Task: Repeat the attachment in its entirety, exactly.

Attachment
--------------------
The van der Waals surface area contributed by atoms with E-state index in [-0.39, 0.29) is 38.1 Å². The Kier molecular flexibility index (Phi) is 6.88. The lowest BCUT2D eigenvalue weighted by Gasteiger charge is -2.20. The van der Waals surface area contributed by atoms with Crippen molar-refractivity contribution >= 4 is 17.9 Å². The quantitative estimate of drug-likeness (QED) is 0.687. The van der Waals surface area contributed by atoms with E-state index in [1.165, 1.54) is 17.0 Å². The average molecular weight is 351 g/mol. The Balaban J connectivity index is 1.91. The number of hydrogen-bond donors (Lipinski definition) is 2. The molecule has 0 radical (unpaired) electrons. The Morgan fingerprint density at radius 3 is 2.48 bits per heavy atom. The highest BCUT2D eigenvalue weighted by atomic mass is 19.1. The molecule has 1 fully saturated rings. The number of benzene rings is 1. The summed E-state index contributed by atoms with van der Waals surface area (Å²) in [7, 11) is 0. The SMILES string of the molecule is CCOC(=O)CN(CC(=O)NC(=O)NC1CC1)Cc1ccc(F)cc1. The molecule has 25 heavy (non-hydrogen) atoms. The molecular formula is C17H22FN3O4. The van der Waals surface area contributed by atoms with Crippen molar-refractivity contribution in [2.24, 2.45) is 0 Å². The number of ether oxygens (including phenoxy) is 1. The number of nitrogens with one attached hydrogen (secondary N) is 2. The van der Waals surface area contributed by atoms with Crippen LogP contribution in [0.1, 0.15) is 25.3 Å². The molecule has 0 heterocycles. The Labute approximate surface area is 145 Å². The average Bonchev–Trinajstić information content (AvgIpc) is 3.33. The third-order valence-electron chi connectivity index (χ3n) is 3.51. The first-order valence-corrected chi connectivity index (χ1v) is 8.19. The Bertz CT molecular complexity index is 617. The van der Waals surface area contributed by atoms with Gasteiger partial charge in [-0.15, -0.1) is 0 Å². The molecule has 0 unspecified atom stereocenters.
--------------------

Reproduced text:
The van der Waals surface area contributed by atoms with E-state index in [-0.39, 0.29) is 38.1 Å². The Kier molecular flexibility index (Phi) is 6.88. The lowest BCUT2D eigenvalue weighted by Gasteiger charge is -2.20. The van der Waals surface area contributed by atoms with Crippen molar-refractivity contribution >= 4 is 17.9 Å². The quantitative estimate of drug-likeness (QED) is 0.687. The van der Waals surface area contributed by atoms with E-state index in [1.165, 1.54) is 17.0 Å². The average molecular weight is 351 g/mol. The Balaban J connectivity index is 1.91. The number of hydrogen-bond donors (Lipinski definition) is 2. The molecule has 0 radical (unpaired) electrons. The Morgan fingerprint density at radius 3 is 2.48 bits per heavy atom. The highest BCUT2D eigenvalue weighted by atomic mass is 19.1. The molecule has 1 fully saturated rings. The number of benzene rings is 1. The summed E-state index contributed by atoms with van der Waals surface area (Å²) in [7, 11) is 0. The SMILES string of the molecule is CCOC(=O)CN(CC(=O)NC(=O)NC1CC1)Cc1ccc(F)cc1. The molecule has 25 heavy (non-hydrogen) atoms. The molecular formula is C17H22FN3O4. The van der Waals surface area contributed by atoms with Crippen molar-refractivity contribution in [2.24, 2.45) is 0 Å². The number of ether oxygens (including phenoxy) is 1. The number of nitrogens with one attached hydrogen (secondary N) is 2. The van der Waals surface area contributed by atoms with Crippen LogP contribution in [0.1, 0.15) is 25.3 Å². The molecule has 0 heterocycles. The Labute approximate surface area is 145 Å². The average Bonchev–Trinajstić information content (AvgIpc) is 3.33. The third-order valence-electron chi connectivity index (χ3n) is 3.51. The first-order valence-corrected chi connectivity index (χ1v) is 8.19. The Bertz CT molecular complexity index is 617. The van der Waals surface area contributed by atoms with Gasteiger partial charge in [-0.15, -0.1) is 0 Å². The molecule has 0 unspecified atom stereocenters.